As bell hooks said, counting the costs of revealing one’s lower class background can lead to self-censorship as writers struggle with what and how much to tell. Risks of disclosure include offering “entertainment fodder for a prurient privileged class” and otherization, especially within the academy. Real, too, are the risks of silence. This panel explores the complexity of writing below the middle class, on and off the page. Panelists speak from experience and teach in nontraditional settings.

Tampa Convention Center & Marriott Tampa Waterside
Date/Time: 3:00pm – 4:15pm on Friday March 9, 2018
Location: Room 16, Tampa Convention Center, First Floor

With: Caitlin McGill, Jeannine Ouellette, Bao Phi, Michael Torres

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Back Porch Collective Reading at Goethe Institut Boston Open House

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Goethe Institut Boston, 170 Beacon St, Boston, MA from 5:00 to 5:30 p.m. on 9/22/17

The Back Porch Collective will give a rollicking reading of their own work, centering on the evening’s theme of “Elsewhere.”  They are Shubha Sunder, Stacy Mattingly, Dariel Suarez, Ani Gjika, Jonathan Escoffery, and Sarah Colwill-Brown.  The Back Porch Collective held their first gathering on a Boston back porch, but the writers hail from places as far flung as Albania, Atlanta, Britain, Cuba, India, and Miami. They connect around a common passion for global narratives, literature’s potential to create empathy across borders, and a commitment to explore human nature from inside a given context, be it geographical, political, or cultural.  www.backporchcollective.com


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Writing Great Artist Statements for Fellowships, Residencies, MFA Programs, & More

Friday, August 31st, 10:30am-1:30pm

Whether you want to enhance your craft or win more writerly time and support, chances are that someday you’ll face a competitive application process. At such times, a well-written artist statement can go a long way to make you stand out from the pack. In this session, we’ll discuss the key components that every artist statement should include, as well as other ways to make your application as strong as can be.


 

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Publishing Your Short Work: Strategies to Maximize Success on Your Submissions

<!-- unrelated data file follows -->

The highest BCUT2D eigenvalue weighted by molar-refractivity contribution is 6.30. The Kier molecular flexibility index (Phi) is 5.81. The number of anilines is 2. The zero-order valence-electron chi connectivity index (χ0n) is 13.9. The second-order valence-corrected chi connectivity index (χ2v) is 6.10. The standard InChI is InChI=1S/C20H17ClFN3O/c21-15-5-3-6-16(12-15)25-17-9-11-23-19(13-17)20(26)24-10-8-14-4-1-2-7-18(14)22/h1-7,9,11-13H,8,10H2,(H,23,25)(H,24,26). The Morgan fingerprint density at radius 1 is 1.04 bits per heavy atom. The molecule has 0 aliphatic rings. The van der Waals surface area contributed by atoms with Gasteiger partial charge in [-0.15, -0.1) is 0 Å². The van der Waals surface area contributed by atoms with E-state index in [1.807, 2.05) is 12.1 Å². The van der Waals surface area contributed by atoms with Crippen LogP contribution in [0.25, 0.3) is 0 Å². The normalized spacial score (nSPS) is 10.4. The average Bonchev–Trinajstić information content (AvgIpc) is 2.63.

Saturday, June 9th, 10:00am-5:00pm

Whether your genre is fiction, poetry, or nonfiction, submitting to journals and magazines should become a regular part of your writing life. The act of sending work out, however, can feel daunting and confusing. What are the best publications for emerging writers? When is the ideal time to submit? Should I include a cover letter? What does it mean if I get a form rejection? In this class, we will discuss the entire submission process in detail. From determining when your writing is ready to be considered for publication, to familiarizing yourself with the lit journals and magazines landscape, you will be provided with resources, examples, strategies, and tips that will ensure your submissions are taken seriously. You will leave this course with a concrete plan for submitting your own work and a clear sense of what you can expect going forward.

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Intro to Poetry: Online

Do you want to try writing poetry? Do you need to refresh your understanding of the fundamentals of the genre? If you have an unpredictable schedule, travel often, or live outside the Boston area, this online course is the perfect fit for your modern lifestyle. “Introduction to Poetry” will teach you a slew of essential poetry techniques all from the comfort of your own desk–at any time that’s convenient for you! This class will focus on a different craft topic and/ or poetic form each week-long session, and will familiarize students with contemporary, as well as canonized, poets. 

6 weeks online; portal opens April 17th


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Intro to Fiction: Online